At its monthly meeting on Thursday, the Board of Regents will hear the presentation for and discuss a report entitled, "Holistic View of Student Financial Burden." I stumbled on it while skimming the board's docket. I'm very glad I did — even if going through its pages of facts and figures lowers my heart rate into near-slumber — because it feels like it could be the Museum of University Cluelessness' main exhibit in its overflowing "Financial Aid Collection."
The reason it feels that way is that the report and its “Holistic View of the Student Financial Burden” is an excellent example of how much the University believes its oxymoronic and self-serving definition of financial aid.
Generally, the University feels like one of those panopticon airplane control centers. Somebody's watching you, dictating your every step and subjecting your life to random changes without your knowledge — but you can't do anything about it. Your calls will get lost in a labyrinth of redirects and voicemails and your emails will be thrown off into the abyss. You never see a soul up in the control tower, just dark windows encased by concrete.
The "Holistic View of Student Financial Aid Burden," like many of the board's dockets, is like stepping into that control tower. Nobody hears you, and even if they did, they wouldn't listen. But you have the ability to get a good look around. Here, you can see the way that the University, as an institution, thinks and looks down on you.
Being up in the control tower doesn't necessarily mean you'll like the view, though. I can say I don't.
The report reminded me of the experience I had going from my first University financial aid award letter last year to the "Shopping Sheet" this year. I received my first award letter around the time that I got into the University. It was a couple pages of boring legalese and tables, stating various potential relationships with Pell, Perkins, and Stafford. As a first-generation college student, it genuinely mystified me.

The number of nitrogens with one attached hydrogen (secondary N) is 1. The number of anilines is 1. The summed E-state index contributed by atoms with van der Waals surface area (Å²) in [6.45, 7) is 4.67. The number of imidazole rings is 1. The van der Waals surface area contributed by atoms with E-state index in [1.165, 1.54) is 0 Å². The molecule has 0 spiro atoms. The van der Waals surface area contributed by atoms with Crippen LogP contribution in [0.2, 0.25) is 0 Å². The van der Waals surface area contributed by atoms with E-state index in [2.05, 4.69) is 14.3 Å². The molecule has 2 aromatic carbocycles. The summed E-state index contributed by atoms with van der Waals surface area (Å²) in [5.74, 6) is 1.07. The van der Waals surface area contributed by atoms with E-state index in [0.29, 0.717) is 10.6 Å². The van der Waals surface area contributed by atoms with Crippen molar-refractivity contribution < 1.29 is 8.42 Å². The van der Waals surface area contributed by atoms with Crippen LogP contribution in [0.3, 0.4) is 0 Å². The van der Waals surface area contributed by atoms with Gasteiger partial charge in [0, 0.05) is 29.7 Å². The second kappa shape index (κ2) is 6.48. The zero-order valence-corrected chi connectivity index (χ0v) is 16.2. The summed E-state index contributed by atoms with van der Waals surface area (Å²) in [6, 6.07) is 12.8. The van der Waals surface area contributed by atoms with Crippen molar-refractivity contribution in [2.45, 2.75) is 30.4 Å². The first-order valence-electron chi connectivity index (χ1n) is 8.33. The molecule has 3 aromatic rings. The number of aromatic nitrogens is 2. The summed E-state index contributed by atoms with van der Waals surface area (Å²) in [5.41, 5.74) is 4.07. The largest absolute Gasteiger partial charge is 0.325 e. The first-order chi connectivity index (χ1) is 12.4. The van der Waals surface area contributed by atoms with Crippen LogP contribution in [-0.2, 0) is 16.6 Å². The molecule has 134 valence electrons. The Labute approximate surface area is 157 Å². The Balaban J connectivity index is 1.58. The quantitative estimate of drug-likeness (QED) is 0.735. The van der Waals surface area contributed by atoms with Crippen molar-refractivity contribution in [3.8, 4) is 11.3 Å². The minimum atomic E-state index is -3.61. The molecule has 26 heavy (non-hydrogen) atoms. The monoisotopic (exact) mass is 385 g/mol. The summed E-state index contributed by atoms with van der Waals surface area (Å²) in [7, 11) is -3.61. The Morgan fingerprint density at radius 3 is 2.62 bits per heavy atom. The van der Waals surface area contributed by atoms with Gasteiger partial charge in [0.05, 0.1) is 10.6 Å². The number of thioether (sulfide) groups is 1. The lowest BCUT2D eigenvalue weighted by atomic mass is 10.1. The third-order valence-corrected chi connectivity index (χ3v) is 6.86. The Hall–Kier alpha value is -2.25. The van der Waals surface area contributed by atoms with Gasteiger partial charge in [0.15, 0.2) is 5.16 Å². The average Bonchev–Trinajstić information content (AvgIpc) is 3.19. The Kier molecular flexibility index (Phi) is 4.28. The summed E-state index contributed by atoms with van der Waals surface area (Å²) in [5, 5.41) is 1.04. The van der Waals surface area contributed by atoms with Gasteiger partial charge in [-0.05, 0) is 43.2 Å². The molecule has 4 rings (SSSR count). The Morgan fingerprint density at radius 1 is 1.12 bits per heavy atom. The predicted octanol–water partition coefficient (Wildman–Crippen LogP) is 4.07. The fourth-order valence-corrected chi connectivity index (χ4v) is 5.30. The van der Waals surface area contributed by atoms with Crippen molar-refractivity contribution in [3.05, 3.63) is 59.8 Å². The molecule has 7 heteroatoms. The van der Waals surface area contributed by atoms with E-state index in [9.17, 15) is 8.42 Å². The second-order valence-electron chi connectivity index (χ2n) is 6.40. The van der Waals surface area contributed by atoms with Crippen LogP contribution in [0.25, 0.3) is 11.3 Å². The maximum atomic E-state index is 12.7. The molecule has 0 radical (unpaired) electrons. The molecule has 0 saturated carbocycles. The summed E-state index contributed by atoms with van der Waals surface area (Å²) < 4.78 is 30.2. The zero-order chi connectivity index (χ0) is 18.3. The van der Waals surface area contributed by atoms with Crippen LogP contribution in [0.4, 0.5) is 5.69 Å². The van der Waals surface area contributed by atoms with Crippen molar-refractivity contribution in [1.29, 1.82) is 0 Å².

After receiving the Shopping Sheet the following year, it immediately convinced me that it was financial aid's greatest innovation, besides more aid. Made popular by Education Secretary Arne Duncan in 2012, it clearly explained in soft rectangles how much school cost, how much free money I got and the net cost I would have to pay, whether through loans or work study.
What was innovative about the Shopping Sheet, besides its simplicity and clarity, was that it finally regarded "financial aid" as the oxymoron that it is. There is some aid, or free money, involved in financial aid, but much of it is attaching yourself to loans that will take a lifetime to pay off. It is refreshing to read my Shopping Sheet after reading the report because it exists in a reality where real people have to pay for things with their own real money.
The report and many of the people in the control tower — or those in the administration — take the oxymoron of financial aid seriously, and it isn’t clear whether their view of student financial burden is getting anymore holistic. In a Minnesota Daily interview last school year, University President Eric Kaler said that there was enough financial aid to make tuition free for families making under $30,000. For those families, he told the Daily, "I think that’s a powerful message." This illustrates the administration's tendency to pat itself on the back when it comes to financial aid offerings, while that offering is still insufficient.
As someone whose Shopping Sheet took Kaler up on that offer, the $9,000 in room and board that I still had to pay was, in his words, "a powerful message."